carcinogenicity and reproduction toxicity (parental animals only) 
studies. Although increased liver weights, hepatocellular hypertrophy, 
and alterations in hematology and clinical chemistry parameters were 
observed in several studies, they were not considered to be 
toxicologically relevant since the magnitude of the changes was within 
normal variability. The liver alterations were therefore considered 
adaptive rather than adverse effects.
    There was no evidence of increased susceptibility of developing 
organisms after in utero or post-natal exposure to fenpyrazamine in the 
developmental toxicity studies (rats and rabbits) or the multi-
generation reproduction toxicity study. In both the rat and rabbit 
developmental studies, maternal effects (decreased body weight) 
occurred at doses lower than or equal to those eliciting developmental 
effects (decreased fetal weight, skeletal variations in rats and late 
abortions and premature deliveries in rabbits). Since the late 
abortions and premature deliveries occurred at doses higher than the 
maternal LOAEL, this finding is not considered to be indicative of 
susceptibility. In the multi-generation reproduction toxicity study, 
thyroid toxicity was observed in parental animals at the same dose 
eliciting decreased body weights in the offspring. Reproductive effects 
manifested as decreases in implantations and increases in 
postimplantation loss occurred at a dose level approximately 4x higher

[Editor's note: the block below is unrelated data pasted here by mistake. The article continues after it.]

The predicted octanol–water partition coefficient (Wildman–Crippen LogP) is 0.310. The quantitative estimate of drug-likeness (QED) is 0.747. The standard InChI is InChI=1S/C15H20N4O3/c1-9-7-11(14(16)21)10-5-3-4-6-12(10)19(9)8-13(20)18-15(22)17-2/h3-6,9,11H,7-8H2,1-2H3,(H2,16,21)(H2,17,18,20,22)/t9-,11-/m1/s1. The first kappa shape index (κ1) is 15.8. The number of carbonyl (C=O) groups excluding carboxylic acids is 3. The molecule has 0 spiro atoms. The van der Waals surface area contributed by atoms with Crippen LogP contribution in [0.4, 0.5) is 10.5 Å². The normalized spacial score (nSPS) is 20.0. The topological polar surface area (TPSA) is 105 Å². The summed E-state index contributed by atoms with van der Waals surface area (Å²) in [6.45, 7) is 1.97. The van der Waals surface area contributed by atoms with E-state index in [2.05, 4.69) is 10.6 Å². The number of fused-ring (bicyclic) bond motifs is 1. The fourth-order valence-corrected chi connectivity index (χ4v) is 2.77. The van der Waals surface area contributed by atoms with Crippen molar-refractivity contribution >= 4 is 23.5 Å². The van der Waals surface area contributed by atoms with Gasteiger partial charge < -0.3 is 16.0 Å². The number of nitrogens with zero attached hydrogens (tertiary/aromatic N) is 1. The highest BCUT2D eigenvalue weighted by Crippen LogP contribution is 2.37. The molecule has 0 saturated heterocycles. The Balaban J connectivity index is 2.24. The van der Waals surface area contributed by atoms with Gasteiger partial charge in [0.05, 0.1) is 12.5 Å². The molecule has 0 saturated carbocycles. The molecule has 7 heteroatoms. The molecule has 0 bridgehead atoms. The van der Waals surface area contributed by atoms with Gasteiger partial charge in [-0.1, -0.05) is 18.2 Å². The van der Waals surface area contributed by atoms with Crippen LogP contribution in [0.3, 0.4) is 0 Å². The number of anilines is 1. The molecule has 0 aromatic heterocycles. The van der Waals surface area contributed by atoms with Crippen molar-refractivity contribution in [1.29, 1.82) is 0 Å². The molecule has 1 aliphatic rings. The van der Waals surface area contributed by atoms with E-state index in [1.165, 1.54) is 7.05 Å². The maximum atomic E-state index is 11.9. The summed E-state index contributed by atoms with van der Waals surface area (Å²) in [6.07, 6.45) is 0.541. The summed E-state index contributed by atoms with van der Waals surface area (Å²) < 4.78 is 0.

than the parental and offspring LOAELs.
    The only potential sign of neurotoxicity was a decrease in total 
motor activity and total number of rearings observed in the acute 
neurotoxicity study in rats. However, given that the liver is the 
target tissue, these effects may be nonspecific effects secondary to 
general toxicity. These effects were not observed in the subchronic 
neurotoxicity or any other studies in the database.
    In a 28-day dermal toxicity study, no hazard was identified at the 
limit dose 1,000 milligrams/kilogram/day (mg/kg/day). Similarly, an 
immunotoxicity study in rats did not indicate that the immune system is 
a target for fenpyrazamine toxicity.
    Although an increase in the incidence of hepatocellular and thyroid 
follicular carcinomas was noted in the chronic/carcinogenicity study in 
rats, the concern for these findings is low based on the following 
weight of evidence considerations:
    1. The marginal increases occurred only at the high dose;
    2. There was no reduction in the latency period (i.e., tumors were 
seen only at the terminal sacrifice); and
    3. The incidences were only slightly outside the historical control 
range of the testing laboratories.
    In addition, no neoplastic lesions attributable to treatment were 
observed in the carcinogenicity study in mice and no indication of 
mutagenicity was noted in the mutagenicity battery. Based on this